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2160. Weakly Supervised Deep Learning Approach to Breast MRI Assessment
Authors * Denotes Presenting Author
  1. Shawn Sun *; Columbia University Irving Medical Center/New York Presbyterian
  2. Michael Liu; Columbia University Irving Medical Center/New York Presbyterian
  3. Cara Swintelski; Columbia University Irving Medical Center/New York Presbyterian
  4. Maham Siddique; Columbia University Irving Medical Center/New York Presbyterian
  5. Sachin Jambawalikar; Columbia University Irving Medical Center/New York Presbyterian
  6. Richard Ha; Columbia University Irving Medical Center/New York Presbyterian
Objective:
Deep learning techniques have been to shown to have high performance and potential for the analysis of breast MRI. A weakly supervised approach to applying deep learning techniques does not require pixel by pixel segmentation of images. The purpose of this study is to test the feasibility of a weakly supervised approach in assessing breast MRI images without pixel level segmentation and to evaluate whether this approach can improve the specificity of breast MRI lesion classification.

Materials and Methods:
An IRB approved study was performed. We used both an internal and external dataset. The internal dataset consisted of 302 patients from our institution and the publically available external dataset consisted of 136 patients totaling 278,685 image slices and 46,707 image slices containing either tumor or metastatic lymph node confirmed by tissue pathology. The weakly supervised network was based on the Resnet-101 architecture (1-2) and network weights were initialized randomly. Training was implemented using the Adam optimizer and a final SoftMax score threshold of 0.5 was used for two class classification (malignant or benign). The total dataset of 278,685 gray scale image, 79,871 (85%) images were used for training and validation while 13,024 (15%) images were separated as a hold out testing dataset. Of the 13,024 images in the hold out testing dataset contained 11,498 (88%) benign images, 1,003 (8%) tumor images and 523 (4%) metastatic lymph node images. Model performance was assessed in terms of accuracy, sensitivity, specificity and area under the receiver operating curve (AUC). In addition, class activation mapping was created to assess the areas in an image that were most significant in a network’s detection of abnormal tissue.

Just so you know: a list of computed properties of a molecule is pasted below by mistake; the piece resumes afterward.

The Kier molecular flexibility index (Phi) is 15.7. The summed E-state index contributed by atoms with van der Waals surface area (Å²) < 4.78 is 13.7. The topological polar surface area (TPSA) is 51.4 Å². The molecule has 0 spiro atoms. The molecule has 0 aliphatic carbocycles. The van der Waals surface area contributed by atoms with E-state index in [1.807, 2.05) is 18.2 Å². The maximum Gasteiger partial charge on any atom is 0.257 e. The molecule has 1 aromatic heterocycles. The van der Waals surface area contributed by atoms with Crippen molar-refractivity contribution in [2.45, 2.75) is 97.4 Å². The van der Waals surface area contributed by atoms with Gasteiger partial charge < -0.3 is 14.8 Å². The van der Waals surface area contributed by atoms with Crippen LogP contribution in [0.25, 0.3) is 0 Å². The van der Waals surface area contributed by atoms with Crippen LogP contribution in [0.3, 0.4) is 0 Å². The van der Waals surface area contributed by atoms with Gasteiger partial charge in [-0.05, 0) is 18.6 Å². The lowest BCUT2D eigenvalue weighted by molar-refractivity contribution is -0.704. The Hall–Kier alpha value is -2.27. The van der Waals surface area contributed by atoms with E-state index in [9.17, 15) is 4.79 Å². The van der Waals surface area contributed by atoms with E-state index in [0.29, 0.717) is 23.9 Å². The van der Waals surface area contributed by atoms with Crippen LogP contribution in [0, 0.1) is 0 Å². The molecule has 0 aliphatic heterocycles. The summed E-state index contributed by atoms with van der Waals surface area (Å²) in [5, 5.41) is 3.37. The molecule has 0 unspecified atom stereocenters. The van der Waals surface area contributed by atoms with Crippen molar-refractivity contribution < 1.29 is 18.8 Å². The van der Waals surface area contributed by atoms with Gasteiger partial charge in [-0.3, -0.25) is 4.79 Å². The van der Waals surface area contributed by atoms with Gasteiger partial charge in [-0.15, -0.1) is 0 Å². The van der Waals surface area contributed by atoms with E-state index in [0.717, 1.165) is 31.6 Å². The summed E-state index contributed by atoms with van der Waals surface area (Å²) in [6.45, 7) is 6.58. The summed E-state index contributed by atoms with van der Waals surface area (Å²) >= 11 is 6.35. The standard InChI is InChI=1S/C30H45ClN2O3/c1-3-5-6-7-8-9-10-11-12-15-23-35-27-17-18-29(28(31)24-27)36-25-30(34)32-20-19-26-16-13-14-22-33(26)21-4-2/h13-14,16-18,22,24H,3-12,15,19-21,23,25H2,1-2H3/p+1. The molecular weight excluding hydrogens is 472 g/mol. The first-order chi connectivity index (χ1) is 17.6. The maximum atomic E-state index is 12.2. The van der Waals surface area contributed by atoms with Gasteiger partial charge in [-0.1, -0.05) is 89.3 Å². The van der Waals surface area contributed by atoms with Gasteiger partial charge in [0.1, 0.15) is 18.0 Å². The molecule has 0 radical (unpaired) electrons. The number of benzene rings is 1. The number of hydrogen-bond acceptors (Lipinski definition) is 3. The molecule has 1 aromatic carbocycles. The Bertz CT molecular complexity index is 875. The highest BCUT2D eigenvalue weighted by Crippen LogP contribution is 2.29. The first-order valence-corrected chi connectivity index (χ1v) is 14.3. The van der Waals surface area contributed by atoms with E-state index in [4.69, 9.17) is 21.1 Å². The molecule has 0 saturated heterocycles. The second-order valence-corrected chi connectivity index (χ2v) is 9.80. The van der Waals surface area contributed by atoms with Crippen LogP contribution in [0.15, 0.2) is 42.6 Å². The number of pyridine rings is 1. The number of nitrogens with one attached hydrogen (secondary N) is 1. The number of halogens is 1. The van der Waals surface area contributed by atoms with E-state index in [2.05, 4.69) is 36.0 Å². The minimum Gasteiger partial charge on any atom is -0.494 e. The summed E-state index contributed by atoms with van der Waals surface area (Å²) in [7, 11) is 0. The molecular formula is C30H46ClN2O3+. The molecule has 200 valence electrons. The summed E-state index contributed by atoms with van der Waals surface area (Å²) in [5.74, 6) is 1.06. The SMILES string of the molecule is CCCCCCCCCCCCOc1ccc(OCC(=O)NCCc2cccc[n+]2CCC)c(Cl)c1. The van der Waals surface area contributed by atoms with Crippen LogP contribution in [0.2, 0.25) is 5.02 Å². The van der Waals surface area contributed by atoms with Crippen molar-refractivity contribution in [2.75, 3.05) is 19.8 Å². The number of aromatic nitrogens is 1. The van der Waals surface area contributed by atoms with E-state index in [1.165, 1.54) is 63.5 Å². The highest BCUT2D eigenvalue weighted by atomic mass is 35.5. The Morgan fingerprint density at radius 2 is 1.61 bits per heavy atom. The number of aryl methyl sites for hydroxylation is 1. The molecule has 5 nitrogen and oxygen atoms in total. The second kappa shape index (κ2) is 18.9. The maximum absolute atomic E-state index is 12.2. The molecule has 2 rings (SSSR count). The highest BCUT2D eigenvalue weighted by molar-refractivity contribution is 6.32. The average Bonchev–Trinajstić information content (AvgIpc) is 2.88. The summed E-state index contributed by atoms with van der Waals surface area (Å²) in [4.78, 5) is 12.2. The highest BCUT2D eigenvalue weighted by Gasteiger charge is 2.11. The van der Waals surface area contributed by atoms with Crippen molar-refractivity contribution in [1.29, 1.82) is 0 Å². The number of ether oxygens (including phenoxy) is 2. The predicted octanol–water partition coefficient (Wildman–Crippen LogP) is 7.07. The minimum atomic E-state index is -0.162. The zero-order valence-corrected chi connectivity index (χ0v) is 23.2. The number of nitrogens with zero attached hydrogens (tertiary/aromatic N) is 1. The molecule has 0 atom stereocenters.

Results:
The weakly supervised network achieved an AUC of 0.92 (SD± 0.03) in distinguishing malignant from benign images in breast MRI images in the hold out testing dataset. The model had an accuracy of 94.2% (SD±3.4) with a sensitivity and specificity of 74.4% (SD± 8.5) and 95.3% (SD± 3.3) respectively.

Conclusion:
It is feasible to use a weakly supervised based CNN approach to assess breast MRI images without the need for pixel by pixel segmentation yielding a high degree of specificity in lesion classification. This method may enable generation of large datasets without the need for manual annotation and has the potential for clinical application in breast MRI interpretation.